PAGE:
Does your pet have a dangerous temperature?
LOW TEMPERATURES (HYPOTHERMIA) TEMPERATURES BELOW 37.2°C (99°F)
- When your pet's temperature falls below 37.2°C (99°F)
- Temperatures below 36°C (114.8°F) are more serious and immediate veterinary advice must be sought.
- If your pet's temperature is low but they seem completely normal check you have taken their temperature correctly; the reading maybe low if the thermometer was embedded in faeces in the rectum or not inserted far enough.
- Prolonged exposure to the cold (including cold water), dehydration, shock and heart failure (amongst others)
- Shivering or trembling
- Feeling cold to touch
- Slow heart rate and breathing
- Lethargic/weak/trouble walking/collapse
WHAT TO DO
- Call your vet.
- Remove your pet from the cold (carefully if there are wounds/other injuries).
- Dry them if wet, wrap them in the foil blanket in your kit, add additional layers of blankets if needed.
- You can also place hot water bottles on them (these must first be wrapped in towels to prevent burns) and cover their feet with socks or bubble wrap to help keep the warmth in.
- Temperatures below 35°C are a true emergency.
HIGH TEMPERATURES (HYPERTHERMIA) TEMPERATURES ABOVE 39.2°C (102.56°F)
- When your pet's temperatures rises above 39.2°C (102.56°F)
- Readings above 39.5°C (103.1°F) are more likely to represent a true problem rather than stress/excitement. If the reading is high but you think your pet was very scared/excited then let them calm down for 10 mins and re-check if it is safe to do so. But, if in doubt seek veterinary advice.
CAUSES OF HIGH TEMPERATURES
- Illness because of infection, cancer or inflammation (amongst other things) inside the body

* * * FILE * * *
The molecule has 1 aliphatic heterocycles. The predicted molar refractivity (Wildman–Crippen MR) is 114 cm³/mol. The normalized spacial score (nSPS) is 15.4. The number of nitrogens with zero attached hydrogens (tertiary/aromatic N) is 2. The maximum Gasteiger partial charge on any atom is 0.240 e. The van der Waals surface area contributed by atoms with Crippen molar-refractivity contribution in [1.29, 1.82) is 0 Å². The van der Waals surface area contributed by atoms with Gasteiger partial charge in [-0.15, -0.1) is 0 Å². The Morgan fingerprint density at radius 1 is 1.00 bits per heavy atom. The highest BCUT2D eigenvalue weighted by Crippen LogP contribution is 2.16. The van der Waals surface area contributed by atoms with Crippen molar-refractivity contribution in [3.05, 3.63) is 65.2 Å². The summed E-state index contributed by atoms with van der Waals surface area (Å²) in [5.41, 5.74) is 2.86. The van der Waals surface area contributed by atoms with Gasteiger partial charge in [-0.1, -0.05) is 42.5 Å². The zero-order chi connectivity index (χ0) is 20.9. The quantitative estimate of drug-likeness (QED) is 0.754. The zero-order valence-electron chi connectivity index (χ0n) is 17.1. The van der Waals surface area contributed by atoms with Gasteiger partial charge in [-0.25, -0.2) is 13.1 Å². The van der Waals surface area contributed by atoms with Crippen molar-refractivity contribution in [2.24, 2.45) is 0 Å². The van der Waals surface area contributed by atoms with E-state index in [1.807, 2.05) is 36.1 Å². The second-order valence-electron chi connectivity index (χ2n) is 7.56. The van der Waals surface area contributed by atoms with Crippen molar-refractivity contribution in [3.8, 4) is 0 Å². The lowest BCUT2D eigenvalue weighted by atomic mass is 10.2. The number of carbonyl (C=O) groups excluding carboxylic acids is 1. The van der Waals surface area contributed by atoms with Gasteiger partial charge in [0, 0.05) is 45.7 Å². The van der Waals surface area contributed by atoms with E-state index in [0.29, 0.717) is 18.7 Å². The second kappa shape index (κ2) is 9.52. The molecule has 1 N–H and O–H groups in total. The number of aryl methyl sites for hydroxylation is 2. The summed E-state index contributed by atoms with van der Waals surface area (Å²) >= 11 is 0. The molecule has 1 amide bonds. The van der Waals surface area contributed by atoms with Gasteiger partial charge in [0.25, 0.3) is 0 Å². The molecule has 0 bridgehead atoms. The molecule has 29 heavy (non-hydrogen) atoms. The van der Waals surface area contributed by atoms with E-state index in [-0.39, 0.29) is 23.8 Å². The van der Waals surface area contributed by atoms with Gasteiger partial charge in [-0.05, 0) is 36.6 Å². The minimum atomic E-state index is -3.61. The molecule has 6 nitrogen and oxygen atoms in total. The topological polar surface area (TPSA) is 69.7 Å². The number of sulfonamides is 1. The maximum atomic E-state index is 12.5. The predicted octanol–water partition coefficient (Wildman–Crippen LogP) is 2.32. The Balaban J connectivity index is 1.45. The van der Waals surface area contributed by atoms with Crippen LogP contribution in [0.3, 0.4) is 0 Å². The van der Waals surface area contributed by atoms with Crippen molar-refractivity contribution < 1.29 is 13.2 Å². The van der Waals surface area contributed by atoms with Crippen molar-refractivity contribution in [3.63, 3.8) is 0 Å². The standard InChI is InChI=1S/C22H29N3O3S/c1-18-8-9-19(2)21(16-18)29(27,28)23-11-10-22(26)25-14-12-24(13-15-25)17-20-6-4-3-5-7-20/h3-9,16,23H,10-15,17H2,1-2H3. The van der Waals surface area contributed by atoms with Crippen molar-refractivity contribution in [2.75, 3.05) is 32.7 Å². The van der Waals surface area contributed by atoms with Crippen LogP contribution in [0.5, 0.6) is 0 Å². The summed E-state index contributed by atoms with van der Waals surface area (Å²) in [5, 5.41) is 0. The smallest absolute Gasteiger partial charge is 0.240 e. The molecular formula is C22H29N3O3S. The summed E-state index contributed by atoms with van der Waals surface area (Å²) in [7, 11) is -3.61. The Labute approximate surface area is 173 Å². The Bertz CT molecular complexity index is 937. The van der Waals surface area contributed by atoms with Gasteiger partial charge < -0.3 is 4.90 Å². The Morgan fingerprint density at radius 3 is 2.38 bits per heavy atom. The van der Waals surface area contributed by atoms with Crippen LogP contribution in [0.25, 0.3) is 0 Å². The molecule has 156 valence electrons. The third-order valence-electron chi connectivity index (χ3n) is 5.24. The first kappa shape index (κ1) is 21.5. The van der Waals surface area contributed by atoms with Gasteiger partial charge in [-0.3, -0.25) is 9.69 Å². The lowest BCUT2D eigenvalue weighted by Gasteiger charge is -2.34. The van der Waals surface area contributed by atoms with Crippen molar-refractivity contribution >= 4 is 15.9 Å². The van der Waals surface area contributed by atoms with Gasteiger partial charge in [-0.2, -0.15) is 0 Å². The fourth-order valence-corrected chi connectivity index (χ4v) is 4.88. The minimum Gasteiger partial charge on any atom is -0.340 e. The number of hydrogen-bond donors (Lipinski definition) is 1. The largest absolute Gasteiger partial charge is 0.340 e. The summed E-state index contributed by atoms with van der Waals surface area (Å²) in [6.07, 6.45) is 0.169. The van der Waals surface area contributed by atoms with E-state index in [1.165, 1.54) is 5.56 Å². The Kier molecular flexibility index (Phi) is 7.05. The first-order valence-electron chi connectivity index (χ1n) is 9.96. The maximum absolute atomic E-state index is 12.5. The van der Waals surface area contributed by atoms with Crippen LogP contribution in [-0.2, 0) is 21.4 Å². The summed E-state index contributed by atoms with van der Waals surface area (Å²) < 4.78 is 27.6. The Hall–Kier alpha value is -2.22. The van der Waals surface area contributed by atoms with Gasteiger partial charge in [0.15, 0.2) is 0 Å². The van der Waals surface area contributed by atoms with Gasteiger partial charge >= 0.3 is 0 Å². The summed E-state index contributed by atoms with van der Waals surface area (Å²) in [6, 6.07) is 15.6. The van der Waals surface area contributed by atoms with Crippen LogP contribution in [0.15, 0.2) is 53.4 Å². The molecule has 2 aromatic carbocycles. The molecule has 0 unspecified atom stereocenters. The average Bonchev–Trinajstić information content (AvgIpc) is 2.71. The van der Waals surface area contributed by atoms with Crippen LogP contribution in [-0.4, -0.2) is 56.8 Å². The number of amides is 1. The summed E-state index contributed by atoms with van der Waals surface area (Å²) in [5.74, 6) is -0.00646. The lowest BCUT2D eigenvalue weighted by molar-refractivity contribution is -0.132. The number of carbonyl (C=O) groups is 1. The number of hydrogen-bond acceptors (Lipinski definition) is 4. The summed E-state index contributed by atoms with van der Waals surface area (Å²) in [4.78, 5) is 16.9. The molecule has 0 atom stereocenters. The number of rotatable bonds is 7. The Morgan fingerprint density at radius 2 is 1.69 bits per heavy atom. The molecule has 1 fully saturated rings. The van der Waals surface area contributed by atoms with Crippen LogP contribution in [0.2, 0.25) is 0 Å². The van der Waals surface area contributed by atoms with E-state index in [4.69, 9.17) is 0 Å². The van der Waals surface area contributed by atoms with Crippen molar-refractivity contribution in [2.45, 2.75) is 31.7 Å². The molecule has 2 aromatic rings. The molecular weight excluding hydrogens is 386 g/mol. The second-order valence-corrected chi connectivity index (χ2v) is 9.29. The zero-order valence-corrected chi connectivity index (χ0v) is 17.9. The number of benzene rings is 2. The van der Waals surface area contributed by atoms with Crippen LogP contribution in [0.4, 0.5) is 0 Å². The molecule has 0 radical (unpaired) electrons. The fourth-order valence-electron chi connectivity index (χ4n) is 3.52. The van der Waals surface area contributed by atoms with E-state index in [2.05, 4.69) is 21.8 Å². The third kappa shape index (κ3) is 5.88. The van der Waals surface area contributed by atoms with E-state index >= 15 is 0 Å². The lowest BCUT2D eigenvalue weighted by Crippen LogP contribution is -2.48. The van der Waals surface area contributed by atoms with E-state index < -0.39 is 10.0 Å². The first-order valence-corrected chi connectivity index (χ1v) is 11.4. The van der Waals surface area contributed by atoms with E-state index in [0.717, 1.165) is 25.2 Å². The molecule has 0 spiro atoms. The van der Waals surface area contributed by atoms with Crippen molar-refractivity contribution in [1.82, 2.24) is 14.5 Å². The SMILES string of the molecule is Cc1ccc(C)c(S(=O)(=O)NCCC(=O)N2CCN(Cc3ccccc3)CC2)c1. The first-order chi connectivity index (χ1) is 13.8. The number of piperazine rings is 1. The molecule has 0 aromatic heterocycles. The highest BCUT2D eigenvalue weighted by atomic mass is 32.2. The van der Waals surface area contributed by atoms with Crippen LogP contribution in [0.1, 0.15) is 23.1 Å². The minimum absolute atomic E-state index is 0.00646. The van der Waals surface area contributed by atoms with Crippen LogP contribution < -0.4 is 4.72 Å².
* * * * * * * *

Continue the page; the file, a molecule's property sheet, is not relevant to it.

- Heat stroke
- Is it a warm day? Has your pet been exercising
outside or left in a car or poorly ventilated area with
little access to water? Is it displaying any of these
- Panting and fast heart rate
- Dry mouth and nose (may start drooling later)
- Lethargic and off food
- Dark red gums
- Sometimes vomiting and diarrhoea
- High temperature (usually over 41°C (105.8°F))
This is a true emergency, these signs can quickly
progress to collapse, seizures and death.
WHAT TO DO
- Call your vet immediately.
- Move your pet somewhere cool.
- Try dripping cool water on them whilst aiming a fan at them or put wet towels on them.
- Place cool water onto their paws.
- Put the ice pack wrapped in a tea towel onto their stomach or groin.
- Give them cool water to drink (not ice water).
- Even if you manage to cool your pet quickly always get them checked by a vet.
- Overweight animals and those with a flat face are more at risk.
- Cooling down an animal that has a high temperature due to illness instead of heat stroke is often not beneficial.
HOW TO PREVENT HEAT STROKE
- Never leave your pet in a car on a warm day - parked cars can reach high temperatures even on what seems like a 'cool day'.
- Don't walk dogs when the temperature is over 19°C (66.2°F) (lower in some dogs - see below). Either go very early in the morning or later at night or avoid a walk at all that day if extremely hot and your pet has a higher risk of heat stroke.
- Don't leave your pet outside on warm day without shade or water.
- Cats are better able to tolerate high temperatures than dogs but can still develop heat stroke if they are unable to find shade or water or become trapped in sheds or garages.
- Your pet is more at risk of heat stroke if they are overweight, have a heavy coat, or have a flat face (brachycephalic animals) - e.g. Pugs, French Bull Dogs and Persian cats.